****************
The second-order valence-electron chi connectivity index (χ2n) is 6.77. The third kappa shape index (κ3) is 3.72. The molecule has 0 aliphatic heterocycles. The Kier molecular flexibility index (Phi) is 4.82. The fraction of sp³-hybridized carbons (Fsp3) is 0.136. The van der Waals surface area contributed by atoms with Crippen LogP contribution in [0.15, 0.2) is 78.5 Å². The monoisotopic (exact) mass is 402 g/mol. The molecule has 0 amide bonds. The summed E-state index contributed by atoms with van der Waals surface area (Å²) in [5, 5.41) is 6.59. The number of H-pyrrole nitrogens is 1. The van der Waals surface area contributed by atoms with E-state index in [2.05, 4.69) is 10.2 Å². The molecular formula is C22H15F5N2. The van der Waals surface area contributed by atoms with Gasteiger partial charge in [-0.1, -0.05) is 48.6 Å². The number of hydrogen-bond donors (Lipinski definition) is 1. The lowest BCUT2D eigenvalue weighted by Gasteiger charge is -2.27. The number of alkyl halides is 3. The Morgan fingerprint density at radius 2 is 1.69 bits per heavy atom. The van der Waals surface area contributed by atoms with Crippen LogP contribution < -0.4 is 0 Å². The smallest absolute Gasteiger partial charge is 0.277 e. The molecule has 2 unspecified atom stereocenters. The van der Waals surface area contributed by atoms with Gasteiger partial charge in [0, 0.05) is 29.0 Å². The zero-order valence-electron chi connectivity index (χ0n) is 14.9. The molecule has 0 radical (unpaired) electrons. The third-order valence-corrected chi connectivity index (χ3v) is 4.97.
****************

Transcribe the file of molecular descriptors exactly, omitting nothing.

The second-order valence-electron chi connectivity index (χ2n) is 6.77. The third kappa shape index (κ3) is 3.72. The molecule has 0 aliphatic heterocycles. The Kier molecular flexibility index (Phi) is 4.82. The fraction of sp³-hybridized carbons (Fsp3) is 0.136. The van der Waals surface area contributed by atoms with Crippen LogP contribution in [0.15, 0.2) is 78.5 Å². The monoisotopic (exact) mass is 402 g/mol. The molecule has 0 amide bonds. The summed E-state index contributed by atoms with van der Waals surface area (Å²) in [5, 5.41) is 6.59. The number of H-pyrrole nitrogens is 1. The van der Waals surface area contributed by atoms with E-state index in [2.05, 4.69) is 10.2 Å². The molecular formula is C22H15F5N2. The van der Waals surface area contributed by atoms with Gasteiger partial charge in [-0.1, -0.05) is 48.6 Å². The number of hydrogen-bond donors (Lipinski definition) is 1. The lowest BCUT2D eigenvalue weighted by Gasteiger charge is -2.27. The number of alkyl halides is 3. The Morgan fingerprint density at radius 2 is 1.69 bits per heavy atom. The van der Waals surface area contributed by atoms with Crippen LogP contribution < -0.4 is 0 Å². The smallest absolute Gasteiger partial charge is 0.277 e. The molecule has 2 unspecified atom stereocenters. The van der Waals surface area contributed by atoms with Gasteiger partial charge in [0, 0.05) is 29.0 Å². The zero-order valence-electron chi connectivity index (χ0n) is 14.9. The molecule has 0 radical (unpaired) electrons. The third-order valence-corrected chi connectivity index (χ3v) is 4.97.